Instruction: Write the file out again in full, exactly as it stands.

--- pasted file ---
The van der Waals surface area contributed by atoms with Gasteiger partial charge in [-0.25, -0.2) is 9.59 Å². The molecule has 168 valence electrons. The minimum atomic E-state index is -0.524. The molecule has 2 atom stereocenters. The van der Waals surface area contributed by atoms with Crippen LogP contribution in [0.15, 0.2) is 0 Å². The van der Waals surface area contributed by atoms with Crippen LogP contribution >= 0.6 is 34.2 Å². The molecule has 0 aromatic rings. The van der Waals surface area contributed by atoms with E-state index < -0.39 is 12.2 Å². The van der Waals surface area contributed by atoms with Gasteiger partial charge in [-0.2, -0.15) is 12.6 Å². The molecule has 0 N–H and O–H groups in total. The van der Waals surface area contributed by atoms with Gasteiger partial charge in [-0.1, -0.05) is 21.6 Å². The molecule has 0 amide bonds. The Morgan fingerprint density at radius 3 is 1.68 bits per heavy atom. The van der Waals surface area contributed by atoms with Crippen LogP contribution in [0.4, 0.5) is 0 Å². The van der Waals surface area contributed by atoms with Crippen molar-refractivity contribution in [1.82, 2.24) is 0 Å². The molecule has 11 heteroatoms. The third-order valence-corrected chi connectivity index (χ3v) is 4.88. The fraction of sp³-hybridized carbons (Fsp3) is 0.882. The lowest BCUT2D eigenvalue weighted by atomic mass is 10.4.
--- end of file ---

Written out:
The van der Waals surface area contributed by atoms with Gasteiger partial charge in [-0.25, -0.2) is 9.59 Å². The molecule has 168 valence electrons. The minimum atomic E-state index is -0.524. The molecule has 2 atom stereocenters. The van der Waals surface area contributed by atoms with Crippen LogP contribution in [0.15, 0.2) is 0 Å². The van der Waals surface area contributed by atoms with Crippen LogP contribution >= 0.6 is 34.2 Å². The molecule has 0 aromatic rings. The van der Waals surface area contributed by atoms with E-state index < -0.39 is 12.2 Å². The van der Waals surface area contributed by atoms with Gasteiger partial charge in [-0.2, -0.15) is 12.6 Å². The molecule has 0 N–H and O–H groups in total. The van der Waals surface area contributed by atoms with Gasteiger partial charge in [-0.1, -0.05) is 21.6 Å². The molecule has 0 amide bonds. The Morgan fingerprint density at radius 3 is 1.68 bits per heavy atom. The van der Waals surface area contributed by atoms with Crippen LogP contribution in [0.4, 0.5) is 0 Å². The van der Waals surface area contributed by atoms with Crippen molar-refractivity contribution in [1.82, 2.24) is 0 Å². The molecule has 11 heteroatoms. The third-order valence-corrected chi connectivity index (χ3v) is 4.88. The fraction of sp³-hybridized carbons (Fsp3) is 0.882. The lowest BCUT2D eigenvalue weighted by atomic mass is 10.4.